Who was studied?
The study group included 281 patients who were treated for thyroid cancer from February 2006 through March 2007. After surgery, all patients were started on 2 μg/kg of levothyroxine (L-T4).
How was the study done?
At least 30 days after surgery, patients were randomly assigned to one of three groups:
- T4 THW – L-T4 was discontinued for 4 weeks prior to radioactive iodine
- T3 THW – L-T4 was discontinued for 4 weeks followed by 2 weeks on and 2 weeks off L-T3 prior to radioactive iodine
- rhTSH – patients remained on L-T4 and treated with rhTSH prior to radioactive iodine.
All patients were on a 2-week low-iodine diet prior to the radioactive iodine therapy. The patients also completed a seven-item written quality-of-life questionnaire after the radioactive iodine therapy. The success of the radioactive iodine therapy in thyroid remnant ablation was assessed at 12 months with a whole-body I-131 scan, serum thyroglobulin measurement and neck ultrasonography.
What were the results of the study?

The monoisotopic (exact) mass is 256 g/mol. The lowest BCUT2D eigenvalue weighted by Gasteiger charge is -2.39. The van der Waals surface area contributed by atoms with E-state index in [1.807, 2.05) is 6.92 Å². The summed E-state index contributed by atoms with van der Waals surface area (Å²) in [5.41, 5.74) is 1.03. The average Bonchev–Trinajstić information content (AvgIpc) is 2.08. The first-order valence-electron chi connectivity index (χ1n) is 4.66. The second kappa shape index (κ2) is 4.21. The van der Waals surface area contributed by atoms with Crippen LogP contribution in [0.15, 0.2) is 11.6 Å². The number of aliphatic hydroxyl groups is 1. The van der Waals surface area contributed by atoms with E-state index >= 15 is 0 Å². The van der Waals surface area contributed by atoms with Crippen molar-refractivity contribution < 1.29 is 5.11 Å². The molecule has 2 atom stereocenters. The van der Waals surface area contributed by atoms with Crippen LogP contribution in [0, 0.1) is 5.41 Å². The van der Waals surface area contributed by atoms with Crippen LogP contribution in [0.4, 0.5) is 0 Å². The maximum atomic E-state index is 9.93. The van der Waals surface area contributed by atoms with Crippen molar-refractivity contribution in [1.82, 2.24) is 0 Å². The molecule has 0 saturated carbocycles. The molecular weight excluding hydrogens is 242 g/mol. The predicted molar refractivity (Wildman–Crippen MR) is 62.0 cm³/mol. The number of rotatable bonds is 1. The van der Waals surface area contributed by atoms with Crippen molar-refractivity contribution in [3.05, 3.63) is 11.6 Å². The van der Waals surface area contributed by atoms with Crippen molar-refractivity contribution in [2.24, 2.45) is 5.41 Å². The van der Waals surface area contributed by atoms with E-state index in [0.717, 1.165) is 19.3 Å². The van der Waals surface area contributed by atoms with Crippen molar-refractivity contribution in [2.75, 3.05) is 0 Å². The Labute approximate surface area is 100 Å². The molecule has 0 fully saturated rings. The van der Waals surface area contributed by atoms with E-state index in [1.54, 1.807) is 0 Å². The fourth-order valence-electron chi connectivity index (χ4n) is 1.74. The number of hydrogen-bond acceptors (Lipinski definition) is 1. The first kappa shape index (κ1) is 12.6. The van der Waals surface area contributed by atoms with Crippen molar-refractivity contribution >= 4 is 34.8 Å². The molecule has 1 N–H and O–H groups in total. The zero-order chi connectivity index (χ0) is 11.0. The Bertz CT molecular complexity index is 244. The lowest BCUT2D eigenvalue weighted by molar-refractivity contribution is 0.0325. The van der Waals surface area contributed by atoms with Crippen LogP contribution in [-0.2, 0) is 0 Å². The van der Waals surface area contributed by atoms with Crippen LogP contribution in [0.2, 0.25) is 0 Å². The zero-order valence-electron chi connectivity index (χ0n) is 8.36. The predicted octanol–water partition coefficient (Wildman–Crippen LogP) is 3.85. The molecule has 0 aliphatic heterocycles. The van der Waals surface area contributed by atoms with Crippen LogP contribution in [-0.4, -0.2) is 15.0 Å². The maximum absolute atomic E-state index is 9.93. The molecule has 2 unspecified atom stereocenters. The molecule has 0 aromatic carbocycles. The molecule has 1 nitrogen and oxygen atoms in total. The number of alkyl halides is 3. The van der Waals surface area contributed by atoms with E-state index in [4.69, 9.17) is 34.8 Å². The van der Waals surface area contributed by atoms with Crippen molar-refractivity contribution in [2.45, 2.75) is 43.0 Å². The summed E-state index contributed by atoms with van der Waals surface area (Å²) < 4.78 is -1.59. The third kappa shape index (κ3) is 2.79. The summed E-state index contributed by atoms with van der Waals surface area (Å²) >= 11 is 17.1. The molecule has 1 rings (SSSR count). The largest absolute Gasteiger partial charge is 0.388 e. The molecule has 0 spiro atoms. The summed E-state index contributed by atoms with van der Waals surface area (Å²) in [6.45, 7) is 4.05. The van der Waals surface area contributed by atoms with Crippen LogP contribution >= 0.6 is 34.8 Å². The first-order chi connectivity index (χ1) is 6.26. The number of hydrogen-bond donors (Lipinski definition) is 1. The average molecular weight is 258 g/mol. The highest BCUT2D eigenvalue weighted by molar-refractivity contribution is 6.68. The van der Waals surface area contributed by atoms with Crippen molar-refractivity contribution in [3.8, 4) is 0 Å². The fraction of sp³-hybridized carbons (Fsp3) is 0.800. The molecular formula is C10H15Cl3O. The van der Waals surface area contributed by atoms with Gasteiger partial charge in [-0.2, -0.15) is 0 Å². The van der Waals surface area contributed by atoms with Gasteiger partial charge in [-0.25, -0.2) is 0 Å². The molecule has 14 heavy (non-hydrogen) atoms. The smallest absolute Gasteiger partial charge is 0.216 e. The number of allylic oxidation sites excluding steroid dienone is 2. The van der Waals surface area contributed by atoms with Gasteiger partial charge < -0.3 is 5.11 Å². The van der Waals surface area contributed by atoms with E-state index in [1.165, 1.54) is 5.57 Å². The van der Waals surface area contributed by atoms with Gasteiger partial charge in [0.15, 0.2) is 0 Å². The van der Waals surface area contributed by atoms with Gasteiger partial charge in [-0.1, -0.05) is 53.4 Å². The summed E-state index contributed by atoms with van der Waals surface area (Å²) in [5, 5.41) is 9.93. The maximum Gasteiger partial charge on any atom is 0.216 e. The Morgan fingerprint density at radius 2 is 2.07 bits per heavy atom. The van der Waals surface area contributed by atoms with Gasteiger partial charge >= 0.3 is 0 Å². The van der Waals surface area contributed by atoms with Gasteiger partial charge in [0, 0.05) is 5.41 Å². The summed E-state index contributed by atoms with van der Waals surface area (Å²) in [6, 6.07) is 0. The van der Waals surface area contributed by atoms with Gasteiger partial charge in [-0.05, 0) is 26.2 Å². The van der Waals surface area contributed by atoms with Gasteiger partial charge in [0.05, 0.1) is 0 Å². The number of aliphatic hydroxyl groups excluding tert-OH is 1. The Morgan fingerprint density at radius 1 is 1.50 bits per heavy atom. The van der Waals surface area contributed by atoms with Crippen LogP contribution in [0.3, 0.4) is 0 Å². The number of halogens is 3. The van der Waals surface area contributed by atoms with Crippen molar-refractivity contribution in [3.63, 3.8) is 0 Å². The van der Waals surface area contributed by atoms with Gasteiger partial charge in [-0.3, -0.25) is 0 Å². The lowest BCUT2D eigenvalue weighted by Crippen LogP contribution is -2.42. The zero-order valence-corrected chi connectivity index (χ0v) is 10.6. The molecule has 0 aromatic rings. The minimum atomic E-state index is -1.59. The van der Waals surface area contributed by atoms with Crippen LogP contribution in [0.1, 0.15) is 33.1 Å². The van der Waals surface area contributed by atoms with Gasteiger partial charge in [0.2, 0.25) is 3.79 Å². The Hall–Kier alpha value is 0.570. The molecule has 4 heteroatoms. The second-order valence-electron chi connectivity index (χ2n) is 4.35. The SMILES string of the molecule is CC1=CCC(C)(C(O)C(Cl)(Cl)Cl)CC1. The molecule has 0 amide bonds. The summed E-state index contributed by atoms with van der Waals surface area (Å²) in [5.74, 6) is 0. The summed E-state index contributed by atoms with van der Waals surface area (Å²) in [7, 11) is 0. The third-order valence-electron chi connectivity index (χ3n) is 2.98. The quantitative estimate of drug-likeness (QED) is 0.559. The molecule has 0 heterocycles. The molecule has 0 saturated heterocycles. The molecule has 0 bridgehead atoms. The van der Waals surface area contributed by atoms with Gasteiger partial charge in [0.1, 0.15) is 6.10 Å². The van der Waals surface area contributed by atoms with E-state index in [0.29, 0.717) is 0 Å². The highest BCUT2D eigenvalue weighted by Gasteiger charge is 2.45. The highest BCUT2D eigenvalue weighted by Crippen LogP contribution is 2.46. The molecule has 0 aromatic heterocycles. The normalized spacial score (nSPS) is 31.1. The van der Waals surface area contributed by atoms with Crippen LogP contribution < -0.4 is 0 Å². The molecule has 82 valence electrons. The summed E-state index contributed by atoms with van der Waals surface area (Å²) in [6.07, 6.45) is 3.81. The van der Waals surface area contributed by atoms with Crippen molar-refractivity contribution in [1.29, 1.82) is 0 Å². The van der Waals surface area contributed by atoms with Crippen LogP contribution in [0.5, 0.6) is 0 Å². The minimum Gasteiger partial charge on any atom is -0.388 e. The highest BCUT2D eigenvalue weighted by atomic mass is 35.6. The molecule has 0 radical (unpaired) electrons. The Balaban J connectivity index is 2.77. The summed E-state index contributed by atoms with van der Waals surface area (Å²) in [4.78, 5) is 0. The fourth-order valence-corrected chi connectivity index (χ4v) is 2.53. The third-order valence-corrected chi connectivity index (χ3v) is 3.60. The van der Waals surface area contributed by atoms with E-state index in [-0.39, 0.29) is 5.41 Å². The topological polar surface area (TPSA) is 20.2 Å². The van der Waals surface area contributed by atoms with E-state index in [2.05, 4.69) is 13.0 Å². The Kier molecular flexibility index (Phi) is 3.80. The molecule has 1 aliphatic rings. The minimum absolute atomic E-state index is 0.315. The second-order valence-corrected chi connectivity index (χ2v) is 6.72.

Effective thyroid remnant ablation was achieved in >91% of patients in all three groups, as judged by a negative whole-body I-131 scan and low/undetectable thyroglobulin levels one year after the radioactive iodine therapy. There was no difference between the T4-THW, T3-THW or rhTSH groups. In all 3 groups, patients with lymph node metastases were identified with the 30 mCi dose. There was a highly significant difference in quality-of-life status between the two THW groups (T4-THW and T3-THW) and the rhTSH group.
How does this compare with other studies?
This is one of the few prospective, randomized studies that analyze the efficacy of 30 mCi of I-131 for thyroid remnant ablation. . Other studies have shown that THW and rhTSH are equally effective in thyroid remnant ablation using higher I-131 doses (50 mCi) and the article by Tuttle et al in this issue shows that THW and rhTSH are equally effective in treating metastatic thyroid cancer.
What are the implications of this study?
This study shows that rhTSH can be used with low dose I-131 for effective thyroid remnant ablation after surgery in patients that have low-risk thyroid cancer. The use of lower doses of I-131 decreases total-body irradiation and decreases damage to nonthyroidal tissues.
— Alan Farwell, MD